Buick IS, Storkey A and Williams IS 2008. Timing relationships between pegmatite emplacement, metamorphism and deformation during the intra-plate Alice Springs Orogeny, central Australia. Journal of Metamorphic Geology 26:915–936.

Camacho A and Fanning CM 1995. Some isotopic constraints on the evolution of the granulite and upper amphibolite facies terranes in the eastern Musgrave Block, central Australia. Precambrian Research 71(1–4):155–181.

Ehlers TA and Farley KA 2003. Apatite (U–Th)/He thermochronometry: methods and applications to problems in tectonic and surface processes. Earth and Planetary Science Letters 206(1–2):1–14.

Glorie S, Agostino K, Dutch R, Pawley M, Hall J, Danišík M, Evans NJ and Collins AS 2017. Thermal history and differential exhumation across the eastern Musgrave Province, South Australia: insights from low-temperature thermochronology. Tectonophysics 703–704:23–41.

Green PF, Duddy IR, Gleadow AJW, Tingate PR and Laslett GM 1985. Fission track annealing in apatite: track length measurements and the form of the Arrhenius plot. Nuclear Tracks and Radiation Measurements 10:323–328.

Haines PW, Hand M and Sandiford M 2001. Palaeozoic synorogenic sedimentation in central and northern Australia: a review of distribution and timing with implications for the evolution of intracontinental orogens. Australian Journal of Earth Sciences 48:911–928.

Hall JW, Glorie S, Collins AS, Reddy M, Trenouth C, Evans N and Reid AJ 2016a. Low-temperature thermal histories of the northern and eastern Gawler Craton. Australian Earth Sciences Convention, 26-30 June 2016, Abstracts Volume, p. 181.

Hall JW, Glorie S, Collins AS, Reid A, Evans N, McInnes B and Foden J 2016b. Exhumation history of the Peake and Denison Inliers: insights from low-temperature thermochronology. Australian Journal of Earth Sciences 63(7):805–820.

Howard HM, Smithies RH, Kirkland CL, Kelsey DE, Aitken A, Wingate MTD, Quentin de Gromard R, Spaggiari CV and Maier WD 2015. The burning heart — The Proterozoic geology and geological evolution of the west Musgrave Region, central Australia. Gondwana Research 27(1):64–94.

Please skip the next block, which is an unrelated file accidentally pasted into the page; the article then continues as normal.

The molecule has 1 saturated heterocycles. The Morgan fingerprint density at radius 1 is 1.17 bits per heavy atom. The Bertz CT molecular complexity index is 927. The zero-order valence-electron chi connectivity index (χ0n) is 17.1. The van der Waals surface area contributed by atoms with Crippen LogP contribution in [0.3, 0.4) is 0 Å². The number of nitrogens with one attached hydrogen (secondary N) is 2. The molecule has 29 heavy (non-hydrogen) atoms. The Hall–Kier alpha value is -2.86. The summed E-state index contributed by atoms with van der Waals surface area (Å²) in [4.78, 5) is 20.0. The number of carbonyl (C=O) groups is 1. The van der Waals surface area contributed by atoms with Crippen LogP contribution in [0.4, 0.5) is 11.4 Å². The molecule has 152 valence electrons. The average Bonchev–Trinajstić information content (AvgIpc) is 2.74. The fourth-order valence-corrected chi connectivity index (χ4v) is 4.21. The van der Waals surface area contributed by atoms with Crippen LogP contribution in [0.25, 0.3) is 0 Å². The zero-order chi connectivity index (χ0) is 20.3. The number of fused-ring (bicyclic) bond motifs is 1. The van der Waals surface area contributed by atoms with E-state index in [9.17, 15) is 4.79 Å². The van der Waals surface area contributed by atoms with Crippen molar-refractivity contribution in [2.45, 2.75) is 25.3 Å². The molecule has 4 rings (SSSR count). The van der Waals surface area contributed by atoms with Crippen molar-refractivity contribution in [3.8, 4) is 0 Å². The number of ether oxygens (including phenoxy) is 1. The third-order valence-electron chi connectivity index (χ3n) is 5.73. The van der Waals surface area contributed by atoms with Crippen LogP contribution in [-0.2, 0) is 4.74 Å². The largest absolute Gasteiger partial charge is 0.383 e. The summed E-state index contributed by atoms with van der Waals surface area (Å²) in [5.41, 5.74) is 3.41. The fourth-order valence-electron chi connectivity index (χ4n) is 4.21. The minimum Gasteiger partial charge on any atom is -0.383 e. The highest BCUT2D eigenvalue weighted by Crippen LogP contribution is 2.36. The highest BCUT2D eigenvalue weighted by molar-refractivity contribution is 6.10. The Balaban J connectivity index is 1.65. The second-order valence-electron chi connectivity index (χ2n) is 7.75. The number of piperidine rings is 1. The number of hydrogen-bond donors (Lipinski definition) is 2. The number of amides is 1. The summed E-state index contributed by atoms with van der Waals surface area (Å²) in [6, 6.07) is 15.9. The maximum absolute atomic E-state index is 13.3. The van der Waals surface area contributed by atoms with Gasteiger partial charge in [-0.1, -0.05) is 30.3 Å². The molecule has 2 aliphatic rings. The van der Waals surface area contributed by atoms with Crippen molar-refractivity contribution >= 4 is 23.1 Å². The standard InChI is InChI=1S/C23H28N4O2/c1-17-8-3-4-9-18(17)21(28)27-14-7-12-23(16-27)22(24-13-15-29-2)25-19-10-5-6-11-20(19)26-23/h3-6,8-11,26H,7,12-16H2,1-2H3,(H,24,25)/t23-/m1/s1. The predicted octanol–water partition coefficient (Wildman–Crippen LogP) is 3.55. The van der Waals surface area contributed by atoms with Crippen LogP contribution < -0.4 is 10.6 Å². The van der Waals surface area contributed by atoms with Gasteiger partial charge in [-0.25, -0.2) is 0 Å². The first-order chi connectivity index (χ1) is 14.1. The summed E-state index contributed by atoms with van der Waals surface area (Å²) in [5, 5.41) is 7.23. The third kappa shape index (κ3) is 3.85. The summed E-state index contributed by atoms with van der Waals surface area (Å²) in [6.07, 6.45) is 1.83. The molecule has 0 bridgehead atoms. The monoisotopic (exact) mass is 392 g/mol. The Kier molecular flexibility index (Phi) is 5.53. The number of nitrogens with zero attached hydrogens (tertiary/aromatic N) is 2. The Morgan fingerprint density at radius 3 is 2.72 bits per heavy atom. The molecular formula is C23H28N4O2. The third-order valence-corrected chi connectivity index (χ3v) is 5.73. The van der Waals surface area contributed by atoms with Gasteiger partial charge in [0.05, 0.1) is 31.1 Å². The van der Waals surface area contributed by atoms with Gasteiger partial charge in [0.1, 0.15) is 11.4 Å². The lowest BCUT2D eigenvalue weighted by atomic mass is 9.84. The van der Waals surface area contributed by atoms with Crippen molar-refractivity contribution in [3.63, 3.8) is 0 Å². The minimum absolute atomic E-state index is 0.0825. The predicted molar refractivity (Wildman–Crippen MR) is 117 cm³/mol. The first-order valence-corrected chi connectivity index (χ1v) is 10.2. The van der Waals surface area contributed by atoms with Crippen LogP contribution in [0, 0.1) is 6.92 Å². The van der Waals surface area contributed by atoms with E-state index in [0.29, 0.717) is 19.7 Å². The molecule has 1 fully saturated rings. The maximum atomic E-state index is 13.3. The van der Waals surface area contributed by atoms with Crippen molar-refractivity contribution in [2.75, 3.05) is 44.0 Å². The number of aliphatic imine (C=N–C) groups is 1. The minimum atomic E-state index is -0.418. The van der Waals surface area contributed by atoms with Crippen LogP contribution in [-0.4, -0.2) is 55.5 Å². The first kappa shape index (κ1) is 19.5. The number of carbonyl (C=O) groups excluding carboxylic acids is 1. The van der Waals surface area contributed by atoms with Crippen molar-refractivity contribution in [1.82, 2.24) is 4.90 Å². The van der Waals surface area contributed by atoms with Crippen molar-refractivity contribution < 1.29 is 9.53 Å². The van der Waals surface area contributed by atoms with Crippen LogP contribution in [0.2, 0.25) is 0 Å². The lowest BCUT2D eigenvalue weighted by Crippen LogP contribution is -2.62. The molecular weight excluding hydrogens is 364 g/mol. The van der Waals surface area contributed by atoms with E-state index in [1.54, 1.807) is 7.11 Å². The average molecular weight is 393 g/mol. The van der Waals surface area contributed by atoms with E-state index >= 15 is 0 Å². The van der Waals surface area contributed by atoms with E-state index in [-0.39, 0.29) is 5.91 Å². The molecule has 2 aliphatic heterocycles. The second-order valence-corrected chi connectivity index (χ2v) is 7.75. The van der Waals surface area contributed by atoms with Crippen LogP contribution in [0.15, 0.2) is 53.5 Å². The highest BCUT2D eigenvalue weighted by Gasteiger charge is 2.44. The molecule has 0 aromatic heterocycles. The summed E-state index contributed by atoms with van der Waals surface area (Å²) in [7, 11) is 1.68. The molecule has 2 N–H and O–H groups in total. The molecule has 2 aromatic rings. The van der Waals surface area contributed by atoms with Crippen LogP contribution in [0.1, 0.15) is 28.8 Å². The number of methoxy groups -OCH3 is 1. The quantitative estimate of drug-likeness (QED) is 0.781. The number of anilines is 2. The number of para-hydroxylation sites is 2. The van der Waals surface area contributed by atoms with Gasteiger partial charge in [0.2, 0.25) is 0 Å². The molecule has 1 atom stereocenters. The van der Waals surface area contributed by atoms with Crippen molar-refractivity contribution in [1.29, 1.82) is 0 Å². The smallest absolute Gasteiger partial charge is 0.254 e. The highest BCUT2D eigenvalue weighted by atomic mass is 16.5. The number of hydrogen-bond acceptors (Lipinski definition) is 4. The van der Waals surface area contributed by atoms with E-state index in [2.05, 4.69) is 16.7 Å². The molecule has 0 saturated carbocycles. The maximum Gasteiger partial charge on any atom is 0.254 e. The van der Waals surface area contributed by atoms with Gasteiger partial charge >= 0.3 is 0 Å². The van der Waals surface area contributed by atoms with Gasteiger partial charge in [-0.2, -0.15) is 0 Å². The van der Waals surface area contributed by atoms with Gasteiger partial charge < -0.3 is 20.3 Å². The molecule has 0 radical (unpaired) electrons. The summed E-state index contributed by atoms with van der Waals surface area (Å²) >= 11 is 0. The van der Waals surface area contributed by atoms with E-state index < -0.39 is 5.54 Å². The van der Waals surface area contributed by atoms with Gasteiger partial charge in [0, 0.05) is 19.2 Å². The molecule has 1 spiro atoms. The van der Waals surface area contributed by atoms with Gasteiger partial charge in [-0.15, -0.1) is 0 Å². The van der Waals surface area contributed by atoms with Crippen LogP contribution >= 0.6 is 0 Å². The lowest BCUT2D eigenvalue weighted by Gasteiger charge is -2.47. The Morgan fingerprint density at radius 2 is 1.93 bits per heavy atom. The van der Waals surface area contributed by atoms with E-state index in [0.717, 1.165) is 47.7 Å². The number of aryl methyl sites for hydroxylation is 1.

Maier WD, Howard HM, Smithies RH, Yang SH, Barnes SJ, O'Brien H, Huhma H and Gardoll S 2015. Magmatic ore deposits in mafic-ultramafic intrusions of the Giles Event, Western Australia. Ore Geology Reviews 71:405–436.

Raimondo T, Collins AS, Hand M, Walker-Hallam A, Smithies RH, Evins PM and Howard HM 2010. The anatomy of a deep intracontinental orogen. Tectonics 29(4).

Smithies RH, Howard HM, Evins PM, Kirkland CL, Kelsey DE, Hand M, Wingate MTD, Collins AS and Belousova E 2011. High-temperature granite magmatism, crust–mantle interaction and the Mesoproterozoic intracontinental evolution of the Musgrave Province, central Australia. Journal of Petrology 52(5):931–958.

Smithies RH, Kirkland CL, Korhonen FJ, Aitken ARA, Howard HM, Maier WD, Wingate MTD, Quentin de Gromard R and Gessner K 2015. The Mesoproterozoic thermal evolution of the Musgrave Province in central Australia - plume vs. the geological record. Gondwana Research 27(4):1419–1429.

Tucker NM, Hand M, Kelsey DE and Dutch RA 2015. A duality of timescales: short-lived ultrahigh temperature metamorphism preserving a long-lived monazite growth history in the Grenvillian Musgrave-Albany-Fraser Orogen. Precambrian Research 264:204–234.

Wade BP, Kelsey DE, Hand M and Barovich KM 2008. The Musgrave Province: stitching north, west and south Australia. Precambrian Research 166(1–4):370–386.

Wagner GA and Van den haute P 1992. Fission track-dating. Dordrecht, Kluwer Academic Publishers.

Walsh AK, Raimondo T, Kelsey DE, Hand M, Pfitzner HL and Clark C 2013. Duration of high-pressure metamorphism and cooling during the intraplate Petermann Orogeny. Gondwana Research 24(3–4):969–983.

Wolfe MR and Stockli DF 2010. Zircon (U–Th)/He thermochronometry in the KTB drill hole, Germany, and its implications for bulk He diffusion kinetics in zircon. Earth and Planetary Science Letters 295:69–82.

Wong BL, Morrissey LJ, Hand M, Fields CE and Kelsey DE 2015. Grenvillian-aged reworking of late Paleoproterozoic crust of the southern North Australian Craton, central Australia: implications for the assembly of Mesoproterozoic Australia. Precambrian Research 270:100–123.

Back to top

For more information, contact:

Stijn Glorie
Stijn.Glorie@adelaide.edu.au
+61 8 8313 2206

Mark Pawley
Mark.Pawley@sa.gov.au
+61 8 8463 3115